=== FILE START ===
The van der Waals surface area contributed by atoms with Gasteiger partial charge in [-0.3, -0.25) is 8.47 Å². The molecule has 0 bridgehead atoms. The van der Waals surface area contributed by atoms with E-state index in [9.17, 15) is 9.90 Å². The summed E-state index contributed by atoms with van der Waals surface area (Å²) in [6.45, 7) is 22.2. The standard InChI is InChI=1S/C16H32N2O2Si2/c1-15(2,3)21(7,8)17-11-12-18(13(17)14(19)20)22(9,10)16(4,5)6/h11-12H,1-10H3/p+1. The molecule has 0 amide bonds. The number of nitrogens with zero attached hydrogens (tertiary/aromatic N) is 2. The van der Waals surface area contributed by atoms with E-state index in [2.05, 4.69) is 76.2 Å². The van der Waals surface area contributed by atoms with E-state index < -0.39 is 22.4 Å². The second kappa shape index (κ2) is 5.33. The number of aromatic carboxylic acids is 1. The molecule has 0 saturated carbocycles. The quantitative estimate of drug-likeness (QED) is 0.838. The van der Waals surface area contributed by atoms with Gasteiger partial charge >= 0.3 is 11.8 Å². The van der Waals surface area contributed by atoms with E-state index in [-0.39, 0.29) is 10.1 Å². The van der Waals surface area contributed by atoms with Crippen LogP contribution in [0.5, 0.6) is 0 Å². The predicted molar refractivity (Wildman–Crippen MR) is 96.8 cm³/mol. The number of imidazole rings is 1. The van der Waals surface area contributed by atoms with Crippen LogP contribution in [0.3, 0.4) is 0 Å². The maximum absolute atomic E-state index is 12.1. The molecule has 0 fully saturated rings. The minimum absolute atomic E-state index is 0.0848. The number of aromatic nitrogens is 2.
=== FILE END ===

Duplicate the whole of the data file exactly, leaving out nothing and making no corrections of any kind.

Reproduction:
The van der Waals surface area contributed by atoms with Gasteiger partial charge in [-0.3, -0.25) is 8.47 Å². The molecule has 0 bridgehead atoms. The van der Waals surface area contributed by atoms with E-state index in [9.17, 15) is 9.90 Å². The summed E-state index contributed by atoms with van der Waals surface area (Å²) in [6.45, 7) is 22.2. The standard InChI is InChI=1S/C16H32N2O2Si2/c1-15(2,3)21(7,8)17-11-12-18(13(17)14(19)20)22(9,10)16(4,5)6/h11-12H,1-10H3/p+1. The molecule has 0 amide bonds. The number of nitrogens with zero attached hydrogens (tertiary/aromatic N) is 2. The van der Waals surface area contributed by atoms with E-state index in [2.05, 4.69) is 76.2 Å². The van der Waals surface area contributed by atoms with E-state index < -0.39 is 22.4 Å². The second kappa shape index (κ2) is 5.33. The number of aromatic carboxylic acids is 1. The molecule has 0 saturated carbocycles. The quantitative estimate of drug-likeness (QED) is 0.838. The van der Waals surface area contributed by atoms with Gasteiger partial charge >= 0.3 is 11.8 Å². The van der Waals surface area contributed by atoms with E-state index in [-0.39, 0.29) is 10.1 Å². The van der Waals surface area contributed by atoms with Crippen LogP contribution in [0.5, 0.6) is 0 Å². The predicted molar refractivity (Wildman–Crippen MR) is 96.8 cm³/mol. The number of imidazole rings is 1. The van der Waals surface area contributed by atoms with Crippen LogP contribution in [0.3, 0.4) is 0 Å². The maximum absolute atomic E-state index is 12.1. The molecule has 0 fully saturated rings. The minimum absolute atomic E-state index is 0.0848. The number of aromatic nitrogens is 2.